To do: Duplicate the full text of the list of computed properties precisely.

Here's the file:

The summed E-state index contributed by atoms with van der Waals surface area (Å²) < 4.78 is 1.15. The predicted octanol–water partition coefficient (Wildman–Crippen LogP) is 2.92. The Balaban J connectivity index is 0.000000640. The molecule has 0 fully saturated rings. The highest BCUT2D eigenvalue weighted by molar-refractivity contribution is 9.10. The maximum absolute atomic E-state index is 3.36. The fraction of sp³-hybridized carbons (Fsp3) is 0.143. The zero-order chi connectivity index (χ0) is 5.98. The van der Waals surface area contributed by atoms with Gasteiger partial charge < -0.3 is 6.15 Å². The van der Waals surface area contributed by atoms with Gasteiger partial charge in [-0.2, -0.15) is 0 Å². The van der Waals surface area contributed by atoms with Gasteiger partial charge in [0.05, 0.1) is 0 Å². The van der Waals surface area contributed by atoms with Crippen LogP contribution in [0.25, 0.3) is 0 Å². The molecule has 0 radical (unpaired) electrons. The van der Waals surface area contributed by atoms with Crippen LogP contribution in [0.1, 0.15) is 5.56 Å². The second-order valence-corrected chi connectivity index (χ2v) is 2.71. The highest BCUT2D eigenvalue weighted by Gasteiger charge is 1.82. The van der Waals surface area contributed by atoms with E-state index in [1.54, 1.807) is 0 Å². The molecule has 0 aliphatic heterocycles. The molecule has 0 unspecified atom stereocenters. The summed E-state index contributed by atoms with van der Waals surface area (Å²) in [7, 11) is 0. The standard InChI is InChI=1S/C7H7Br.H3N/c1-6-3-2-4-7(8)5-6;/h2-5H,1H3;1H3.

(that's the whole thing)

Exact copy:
The summed E-state index contributed by atoms with van der Waals surface area (Å²) < 4.78 is 1.15. The predicted octanol–water partition coefficient (Wildman–Crippen LogP) is 2.92. The Balaban J connectivity index is 0.000000640. The molecule has 0 fully saturated rings. The highest BCUT2D eigenvalue weighted by molar-refractivity contribution is 9.10. The maximum absolute atomic E-state index is 3.36. The fraction of sp³-hybridized carbons (Fsp3) is 0.143. The zero-order chi connectivity index (χ0) is 5.98. The van der Waals surface area contributed by atoms with Gasteiger partial charge < -0.3 is 6.15 Å². The van der Waals surface area contributed by atoms with Gasteiger partial charge in [-0.2, -0.15) is 0 Å². The van der Waals surface area contributed by atoms with Gasteiger partial charge in [0.05, 0.1) is 0 Å². The van der Waals surface area contributed by atoms with Crippen LogP contribution in [0.25, 0.3) is 0 Å². The molecule has 0 radical (unpaired) electrons. The van der Waals surface area contributed by atoms with Crippen LogP contribution in [0.1, 0.15) is 5.56 Å². The second-order valence-corrected chi connectivity index (χ2v) is 2.71. The highest BCUT2D eigenvalue weighted by Gasteiger charge is 1.82. The van der Waals surface area contributed by atoms with E-state index in [1.54, 1.807) is 0 Å². The molecule has 0 aliphatic heterocycles. The molecule has 0 unspecified atom stereocenters. The summed E-state index contributed by atoms with van der Waals surface area (Å²) in [7, 11) is 0. The standard InChI is InChI=1S/C7H7Br.H3N/c1-6-3-2-4-7(8)5-6;/h2-5H,1H3;1H3.